I was on Caltrain recently and noticed that the Braille for many of the signs must either have typos, or uses some other version of Braille than I've heard of. How can I tell? Well, the places where the same letter occurs have different symbols in each place. The picture above is of a similar sign, and I notice that it also has errors, though different from ones on Caltrain's signs.
Is this sort of thing common with Braille transliterations? Or perhaps this is Grade 2 Braille?
Friday, October 31, 2008
Tuesday, October 21, 2008
Can you see anything in the pattern of this image?
If you choose colors for a software application, then make sure you print out a screen-shot of every screen on a regular black and white printer. If you can't understand something from looking at the printout, then you've used only colors to indicate something, and this will be a problem for up to 10% of your target audience.
The image above is part of a reverse colorblindness test. The image embedded in it is supposedly only visible to color blind people. I can see a circle very clearly but it would obviously be foolish to rely on color-typical people being able to see it.
Monday, October 20, 2008
I had forgotten that the USS Pampanito was built at a time closer to Queen Victoria's reign than to today. Polished brass, great big chains, hydraulic lines and knobs everywhere!
There is also a great set of 360-views at http://www.maritime.org/tour/tatrvr.htm
Posted by Matt Doar at 10:19 AM
Thursday, October 16, 2008
Interesting looking survey from Greg Wilson and others. If you're a scientist, I'd encourage you to add your information.
Computers are as important to modern scientists as test tubes,
but we know surprisingly little about how scientists develop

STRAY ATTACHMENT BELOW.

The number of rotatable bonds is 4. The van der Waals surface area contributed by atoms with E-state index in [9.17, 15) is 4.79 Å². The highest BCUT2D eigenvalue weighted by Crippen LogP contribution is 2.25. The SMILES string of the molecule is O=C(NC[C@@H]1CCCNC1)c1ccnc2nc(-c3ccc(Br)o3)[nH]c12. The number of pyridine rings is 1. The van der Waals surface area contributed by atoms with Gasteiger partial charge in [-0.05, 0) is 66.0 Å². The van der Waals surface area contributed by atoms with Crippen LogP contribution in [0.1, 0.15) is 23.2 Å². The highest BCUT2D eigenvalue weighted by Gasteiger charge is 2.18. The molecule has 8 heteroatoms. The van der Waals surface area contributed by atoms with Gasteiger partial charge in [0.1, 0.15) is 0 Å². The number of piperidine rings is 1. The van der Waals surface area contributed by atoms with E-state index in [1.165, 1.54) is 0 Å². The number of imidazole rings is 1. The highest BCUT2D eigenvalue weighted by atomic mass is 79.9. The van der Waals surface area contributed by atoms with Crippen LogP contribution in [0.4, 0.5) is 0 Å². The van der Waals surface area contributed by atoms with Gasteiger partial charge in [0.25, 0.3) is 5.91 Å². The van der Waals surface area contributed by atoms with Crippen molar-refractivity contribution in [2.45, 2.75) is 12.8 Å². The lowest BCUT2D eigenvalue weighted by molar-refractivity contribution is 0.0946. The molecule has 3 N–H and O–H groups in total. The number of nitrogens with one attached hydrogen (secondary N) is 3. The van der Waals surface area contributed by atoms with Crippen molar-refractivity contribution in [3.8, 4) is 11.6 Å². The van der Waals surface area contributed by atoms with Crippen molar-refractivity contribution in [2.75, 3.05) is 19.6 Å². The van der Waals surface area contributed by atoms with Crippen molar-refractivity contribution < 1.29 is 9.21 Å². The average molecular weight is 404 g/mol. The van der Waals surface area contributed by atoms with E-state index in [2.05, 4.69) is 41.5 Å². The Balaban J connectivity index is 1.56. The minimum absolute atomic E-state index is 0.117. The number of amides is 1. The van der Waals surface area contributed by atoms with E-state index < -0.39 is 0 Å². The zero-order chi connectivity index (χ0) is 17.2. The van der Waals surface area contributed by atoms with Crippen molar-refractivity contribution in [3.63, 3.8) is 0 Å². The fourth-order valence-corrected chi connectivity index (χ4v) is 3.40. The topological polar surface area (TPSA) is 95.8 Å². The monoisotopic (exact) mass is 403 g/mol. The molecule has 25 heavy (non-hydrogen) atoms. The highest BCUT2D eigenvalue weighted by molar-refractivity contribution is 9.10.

and use software in their research. To find out, the University
of Toronto, Simula Research Laboratory, and the National Research
Council of Canada have launched an online survey in conjunction
with "American Scientist" magazine. If you have 20 minutes to take
part, please go to:
Thanks in advance for your help!
Jo Hannay (Simula Research Laboratory)
Hans Petter Langtangen (Simula Research Laboratory)
Dietmar Pfahl (Simula Research Laboratory)
Janice Singer (National Research Council of Canada)
Greg Wilson (University of Toronto)
Posted by Matt Doar at 4:32 PM
Tuesday, October 7, 2008
Using #if 0 makes searching hard
Some symbol is not defined so you grep for it and you find it in a file. But you've forgotten that you commented that part of the file out. So the symbol exists in the source but not in the .o file, leading to puzzled head-scratching. A better idea is to delete the unwanted lines since you can find them in your version control whenever you want them, and perhaps even leave a message about what they were.
Try this to see how many times you've done this:
[mdoar]$ find . -name \*.[ch] | xargs grep '#if 0' | wc
#ifdefs for unit tests mean that the code tested differs from the code used in the product
If #ifdef has to be used to make a function testable, then perhaps the function needs refactoring? If possible, use the build tool to create the tests, not the preprocessor. Some sample quotes at random from the web:
"I don't ever use ifdefs for unit testing because code should never know it's being unit tested."
"Tests must be non-invasive. I don't want to have to add #ifdef UNIT_TEST declarations into my production codebase as it'll end up making a mess and worse, could actually change behaviours. The framework and test code will be in an externally compiled project"